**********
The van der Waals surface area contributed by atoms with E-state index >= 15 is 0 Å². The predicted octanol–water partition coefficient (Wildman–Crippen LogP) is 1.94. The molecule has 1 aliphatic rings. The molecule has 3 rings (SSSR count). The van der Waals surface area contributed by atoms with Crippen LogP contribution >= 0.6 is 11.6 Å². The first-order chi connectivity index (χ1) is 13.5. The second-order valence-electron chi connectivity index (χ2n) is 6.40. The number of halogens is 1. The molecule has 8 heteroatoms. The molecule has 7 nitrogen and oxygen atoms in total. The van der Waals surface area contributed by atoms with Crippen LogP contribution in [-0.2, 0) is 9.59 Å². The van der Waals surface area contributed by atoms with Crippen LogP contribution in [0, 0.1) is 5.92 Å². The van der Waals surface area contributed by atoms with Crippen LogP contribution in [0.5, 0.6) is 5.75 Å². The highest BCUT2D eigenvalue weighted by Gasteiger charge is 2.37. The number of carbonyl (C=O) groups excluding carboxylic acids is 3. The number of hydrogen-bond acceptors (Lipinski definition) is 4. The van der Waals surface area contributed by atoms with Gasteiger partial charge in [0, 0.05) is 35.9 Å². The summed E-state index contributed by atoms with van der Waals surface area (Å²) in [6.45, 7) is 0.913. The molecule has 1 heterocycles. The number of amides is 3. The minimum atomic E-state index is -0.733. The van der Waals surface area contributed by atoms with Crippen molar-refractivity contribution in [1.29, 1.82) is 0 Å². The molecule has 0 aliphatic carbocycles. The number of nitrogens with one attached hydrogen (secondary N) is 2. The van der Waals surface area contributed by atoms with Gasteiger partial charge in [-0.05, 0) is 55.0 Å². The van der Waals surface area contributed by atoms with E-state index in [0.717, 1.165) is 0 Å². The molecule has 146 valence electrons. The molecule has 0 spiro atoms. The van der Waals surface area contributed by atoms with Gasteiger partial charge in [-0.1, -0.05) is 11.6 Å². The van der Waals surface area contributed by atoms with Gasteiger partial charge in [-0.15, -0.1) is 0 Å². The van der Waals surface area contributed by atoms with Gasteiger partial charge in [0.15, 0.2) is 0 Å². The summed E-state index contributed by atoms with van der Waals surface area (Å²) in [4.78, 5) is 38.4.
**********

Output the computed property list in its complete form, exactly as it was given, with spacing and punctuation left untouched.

The van der Waals surface area contributed by atoms with E-state index >= 15 is 0 Å². The predicted octanol–water partition coefficient (Wildman–Crippen LogP) is 1.94. The molecule has 1 aliphatic rings. The molecule has 3 rings (SSSR count). The van der Waals surface area contributed by atoms with Crippen LogP contribution >= 0.6 is 11.6 Å². The first-order chi connectivity index (χ1) is 13.5. The second-order valence-electron chi connectivity index (χ2n) is 6.40. The number of halogens is 1. The molecule has 8 heteroatoms. The molecule has 7 nitrogen and oxygen atoms in total. The van der Waals surface area contributed by atoms with Crippen LogP contribution in [-0.2, 0) is 9.59 Å². The van der Waals surface area contributed by atoms with Crippen LogP contribution in [0, 0.1) is 5.92 Å². The van der Waals surface area contributed by atoms with Crippen LogP contribution in [0.5, 0.6) is 5.75 Å². The highest BCUT2D eigenvalue weighted by Gasteiger charge is 2.37. The number of carbonyl (C=O) groups excluding carboxylic acids is 3. The number of hydrogen-bond acceptors (Lipinski definition) is 4. The van der Waals surface area contributed by atoms with Gasteiger partial charge in [0, 0.05) is 35.9 Å². The summed E-state index contributed by atoms with van der Waals surface area (Å²) in [6.45, 7) is 0.913. The molecule has 1 heterocycles. The number of amides is 3. The minimum atomic E-state index is -0.733. The van der Waals surface area contributed by atoms with Crippen molar-refractivity contribution in [1.29, 1.82) is 0 Å². The molecule has 0 aliphatic carbocycles. The number of nitrogens with one attached hydrogen (secondary N) is 2. The van der Waals surface area contributed by atoms with Gasteiger partial charge in [-0.05, 0) is 55.0 Å². The van der Waals surface area contributed by atoms with E-state index in [0.717, 1.165) is 0 Å². The molecule has 146 valence electrons. The molecule has 0 spiro atoms. The van der Waals surface area contributed by atoms with Gasteiger partial charge in [-0.1, -0.05) is 11.6 Å². The van der Waals surface area contributed by atoms with Gasteiger partial charge in [-0.15, -0.1) is 0 Å². The van der Waals surface area contributed by atoms with Gasteiger partial charge in [0.15, 0.2) is 0 Å². The summed E-state index contributed by atoms with van der Waals surface area (Å²) in [4.78, 5) is 38.4.